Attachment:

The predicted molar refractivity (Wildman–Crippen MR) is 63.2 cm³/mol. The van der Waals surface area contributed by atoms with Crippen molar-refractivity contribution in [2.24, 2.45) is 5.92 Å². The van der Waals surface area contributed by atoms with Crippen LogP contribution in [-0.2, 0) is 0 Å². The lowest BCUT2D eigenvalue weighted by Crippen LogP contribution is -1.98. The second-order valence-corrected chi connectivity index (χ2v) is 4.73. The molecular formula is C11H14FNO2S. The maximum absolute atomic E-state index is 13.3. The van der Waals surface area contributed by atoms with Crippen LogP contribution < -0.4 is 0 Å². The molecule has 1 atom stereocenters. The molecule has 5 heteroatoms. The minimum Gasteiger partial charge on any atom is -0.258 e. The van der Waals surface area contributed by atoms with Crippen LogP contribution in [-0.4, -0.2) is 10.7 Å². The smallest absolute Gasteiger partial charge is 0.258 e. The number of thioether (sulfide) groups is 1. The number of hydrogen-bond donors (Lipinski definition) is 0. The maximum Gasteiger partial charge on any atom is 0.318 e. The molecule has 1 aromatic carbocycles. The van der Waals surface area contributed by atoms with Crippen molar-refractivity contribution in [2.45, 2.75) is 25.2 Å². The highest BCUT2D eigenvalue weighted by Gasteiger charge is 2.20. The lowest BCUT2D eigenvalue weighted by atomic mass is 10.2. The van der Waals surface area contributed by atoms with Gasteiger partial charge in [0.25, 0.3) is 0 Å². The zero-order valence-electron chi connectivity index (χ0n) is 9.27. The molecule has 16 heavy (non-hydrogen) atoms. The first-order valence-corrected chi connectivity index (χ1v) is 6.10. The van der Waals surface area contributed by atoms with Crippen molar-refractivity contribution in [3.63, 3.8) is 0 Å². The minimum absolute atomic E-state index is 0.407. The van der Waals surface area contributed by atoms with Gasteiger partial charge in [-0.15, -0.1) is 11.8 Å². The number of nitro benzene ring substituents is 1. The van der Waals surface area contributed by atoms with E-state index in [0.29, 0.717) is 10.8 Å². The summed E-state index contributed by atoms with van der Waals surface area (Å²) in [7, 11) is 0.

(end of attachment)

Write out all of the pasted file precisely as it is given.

The predicted molar refractivity (Wildman–Crippen MR) is 63.2 cm³/mol. The van der Waals surface area contributed by atoms with Crippen molar-refractivity contribution in [2.24, 2.45) is 5.92 Å². The van der Waals surface area contributed by atoms with Crippen LogP contribution in [-0.2, 0) is 0 Å². The lowest BCUT2D eigenvalue weighted by Crippen LogP contribution is -1.98. The second-order valence-corrected chi connectivity index (χ2v) is 4.73. The molecular formula is C11H14FNO2S. The maximum absolute atomic E-state index is 13.3. The van der Waals surface area contributed by atoms with Crippen LogP contribution < -0.4 is 0 Å². The molecule has 1 atom stereocenters. The molecule has 5 heteroatoms. The minimum Gasteiger partial charge on any atom is -0.258 e. The van der Waals surface area contributed by atoms with Crippen LogP contribution in [-0.4, -0.2) is 10.7 Å². The smallest absolute Gasteiger partial charge is 0.258 e. The number of thioether (sulfide) groups is 1. The number of hydrogen-bond donors (Lipinski definition) is 0. The maximum Gasteiger partial charge on any atom is 0.318 e. The molecule has 1 aromatic carbocycles. The van der Waals surface area contributed by atoms with Crippen molar-refractivity contribution in [2.45, 2.75) is 25.2 Å². The highest BCUT2D eigenvalue weighted by Gasteiger charge is 2.20. The lowest BCUT2D eigenvalue weighted by atomic mass is 10.2. The van der Waals surface area contributed by atoms with Gasteiger partial charge in [0.25, 0.3) is 0 Å². The zero-order valence-electron chi connectivity index (χ0n) is 9.27. The molecule has 16 heavy (non-hydrogen) atoms. The first-order valence-corrected chi connectivity index (χ1v) is 6.10. The van der Waals surface area contributed by atoms with Crippen molar-refractivity contribution in [3.63, 3.8) is 0 Å². The minimum absolute atomic E-state index is 0.407. The van der Waals surface area contributed by atoms with Gasteiger partial charge in [-0.15, -0.1) is 11.8 Å². The number of nitro benzene ring substituents is 1. The van der Waals surface area contributed by atoms with E-state index in [0.29, 0.717) is 10.8 Å². The summed E-state index contributed by atoms with van der Waals surface area (Å²) in [7, 11) is 0.